Photo credit: Kyle Pearce
Cut a hundred pages — the woman’s crazy!
The novel was only two-hundred-and-fifty pages to begin with. If I cut a hundred pages, I’d lose forty percent of the story.
I mean, I got what the agent was going for: a leaner, meaner novel that would appeal to middle school-grade readers.
But come on! A hundred pages?
If your doctor told you to lose a hundred pounds, sure, you’d be leaner and meaner, but not in a way that would endear you to other human beings.
The agent’s name was Jennie. I met her at a writers’ conference. She’d read the first ten pages of my first novel, Walking Distance, and on the basis of those pages, she offered to read the entire manuscript.
It took her five months, and her feedback was explicit: my novel was too long, it was mired in minutia in places, and its ending wasn’t completely clear.
Oh, and the dad character had to play a much smaller part.
After reading Jennie’s feedback, I immediately went through the five stages of literary rejection: anger, anger, anger, anger and anger.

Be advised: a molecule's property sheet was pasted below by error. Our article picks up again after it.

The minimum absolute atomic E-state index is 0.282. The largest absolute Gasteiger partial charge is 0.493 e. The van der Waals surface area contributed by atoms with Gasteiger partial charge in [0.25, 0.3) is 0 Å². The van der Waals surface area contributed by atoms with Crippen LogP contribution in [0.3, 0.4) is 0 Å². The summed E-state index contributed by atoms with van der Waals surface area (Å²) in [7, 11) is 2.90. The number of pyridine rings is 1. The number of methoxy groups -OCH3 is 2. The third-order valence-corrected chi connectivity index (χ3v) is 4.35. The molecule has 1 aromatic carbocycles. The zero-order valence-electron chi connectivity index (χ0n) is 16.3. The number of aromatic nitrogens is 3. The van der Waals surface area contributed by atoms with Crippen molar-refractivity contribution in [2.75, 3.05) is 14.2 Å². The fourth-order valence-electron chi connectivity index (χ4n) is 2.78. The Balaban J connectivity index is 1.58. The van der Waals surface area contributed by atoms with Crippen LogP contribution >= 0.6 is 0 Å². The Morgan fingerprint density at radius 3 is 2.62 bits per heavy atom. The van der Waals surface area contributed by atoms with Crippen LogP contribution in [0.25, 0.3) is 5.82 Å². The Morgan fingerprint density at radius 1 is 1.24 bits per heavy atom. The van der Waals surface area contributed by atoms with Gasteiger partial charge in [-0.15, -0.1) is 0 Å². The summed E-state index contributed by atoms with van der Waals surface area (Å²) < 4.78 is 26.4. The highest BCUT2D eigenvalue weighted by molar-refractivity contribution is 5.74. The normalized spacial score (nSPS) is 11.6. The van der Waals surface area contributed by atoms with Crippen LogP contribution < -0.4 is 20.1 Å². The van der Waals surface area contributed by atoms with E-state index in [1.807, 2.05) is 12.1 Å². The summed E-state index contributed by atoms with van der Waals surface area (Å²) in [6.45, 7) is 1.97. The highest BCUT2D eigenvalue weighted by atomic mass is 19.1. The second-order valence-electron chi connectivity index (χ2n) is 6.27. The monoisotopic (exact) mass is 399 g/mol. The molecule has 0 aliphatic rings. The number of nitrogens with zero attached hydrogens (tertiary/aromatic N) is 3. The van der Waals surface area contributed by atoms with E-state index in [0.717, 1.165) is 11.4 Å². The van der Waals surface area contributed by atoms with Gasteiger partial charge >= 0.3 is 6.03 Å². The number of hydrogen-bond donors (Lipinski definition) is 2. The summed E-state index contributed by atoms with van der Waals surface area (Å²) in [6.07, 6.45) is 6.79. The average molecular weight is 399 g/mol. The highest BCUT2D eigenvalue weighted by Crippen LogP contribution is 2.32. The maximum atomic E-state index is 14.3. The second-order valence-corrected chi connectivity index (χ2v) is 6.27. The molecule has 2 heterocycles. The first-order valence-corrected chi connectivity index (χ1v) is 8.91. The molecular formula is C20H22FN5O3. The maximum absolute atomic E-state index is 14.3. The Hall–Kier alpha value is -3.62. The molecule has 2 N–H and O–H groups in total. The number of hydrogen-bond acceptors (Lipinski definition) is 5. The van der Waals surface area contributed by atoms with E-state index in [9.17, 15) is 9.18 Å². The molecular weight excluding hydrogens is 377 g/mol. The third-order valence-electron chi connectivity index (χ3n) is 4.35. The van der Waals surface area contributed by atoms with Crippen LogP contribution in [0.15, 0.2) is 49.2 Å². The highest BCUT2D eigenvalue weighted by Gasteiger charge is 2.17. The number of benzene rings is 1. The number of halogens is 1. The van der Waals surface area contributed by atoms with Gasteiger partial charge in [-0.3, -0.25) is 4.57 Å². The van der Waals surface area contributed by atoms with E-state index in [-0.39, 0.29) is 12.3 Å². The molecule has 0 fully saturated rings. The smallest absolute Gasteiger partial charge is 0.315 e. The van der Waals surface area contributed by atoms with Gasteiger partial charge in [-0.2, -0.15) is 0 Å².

I raged around the house for a couple of days. muttering to myself. Then, slowly, I cooled down.
I reread her email again, only this time I focused on the positives. She liked my writing style, my sense of humor, and she said she saw promise.
She didn’t offer to represent me, but she did offer me a choice: I could rewrite my novel and resubmit to her, or I could put it aside and write another novel.
Charles “Chub” Fuller came to mind. He’s the main character of William Goldman’s novel The Color of Light, and like me, he’s a writer who’s trying to make something of himself. Chub writes a story and, seeking feedback, gives it to his friend, Stanley ‘Two-Brew’ Kitchel.
Two-Brew, an aspiring editor, thinks the story shows promise. His feedback is comprised of four words: “On to the next.”
I read The Color of Light in 1984, when I was 22 and just awakening to the dream of becoming a published author. I remember thinking Two-Brew’s feedback was harsh.
Chub poured his heart and soul in his story! How could Two-Brew be so cavalier?!
And how could Jennie? How could she even suggest me putting aside something that represented two years of my life?
I raged a little more. Then I made my choice.
To be continued . . .